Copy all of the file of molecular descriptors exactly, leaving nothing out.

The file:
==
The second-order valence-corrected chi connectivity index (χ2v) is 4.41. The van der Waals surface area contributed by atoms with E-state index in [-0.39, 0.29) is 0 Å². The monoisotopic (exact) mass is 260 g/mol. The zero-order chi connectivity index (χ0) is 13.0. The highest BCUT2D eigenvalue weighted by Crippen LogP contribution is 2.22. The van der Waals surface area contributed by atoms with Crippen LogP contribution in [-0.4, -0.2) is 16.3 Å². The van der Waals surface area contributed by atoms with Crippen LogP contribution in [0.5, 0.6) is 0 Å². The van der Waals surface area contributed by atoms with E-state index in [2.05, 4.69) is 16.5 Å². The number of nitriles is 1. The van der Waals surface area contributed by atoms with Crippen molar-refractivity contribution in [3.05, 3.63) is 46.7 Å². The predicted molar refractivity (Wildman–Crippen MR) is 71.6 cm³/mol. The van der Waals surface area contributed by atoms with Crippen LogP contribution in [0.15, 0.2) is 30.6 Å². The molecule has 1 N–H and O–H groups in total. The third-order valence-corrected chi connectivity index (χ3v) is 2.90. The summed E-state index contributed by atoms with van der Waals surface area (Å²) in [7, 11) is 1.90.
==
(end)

The second-order valence-corrected chi connectivity index (χ2v) is 4.41. The van der Waals surface area contributed by atoms with E-state index in [-0.39, 0.29) is 0 Å². The monoisotopic (exact) mass is 260 g/mol. The zero-order chi connectivity index (χ0) is 13.0. The highest BCUT2D eigenvalue weighted by Crippen LogP contribution is 2.22. The van der Waals surface area contributed by atoms with Crippen LogP contribution in [-0.4, -0.2) is 16.3 Å². The van der Waals surface area contributed by atoms with Crippen LogP contribution in [0.5, 0.6) is 0 Å². The van der Waals surface area contributed by atoms with E-state index in [2.05, 4.69) is 16.5 Å². The number of nitriles is 1. The van der Waals surface area contributed by atoms with Crippen molar-refractivity contribution in [3.05, 3.63) is 46.7 Å². The predicted molar refractivity (Wildman–Crippen MR) is 71.6 cm³/mol. The van der Waals surface area contributed by atoms with Crippen LogP contribution in [0.15, 0.2) is 30.6 Å². The molecule has 1 N–H and O–H groups in total. The third-order valence-corrected chi connectivity index (χ3v) is 2.90. The summed E-state index contributed by atoms with van der Waals surface area (Å²) in [7, 11) is 1.90.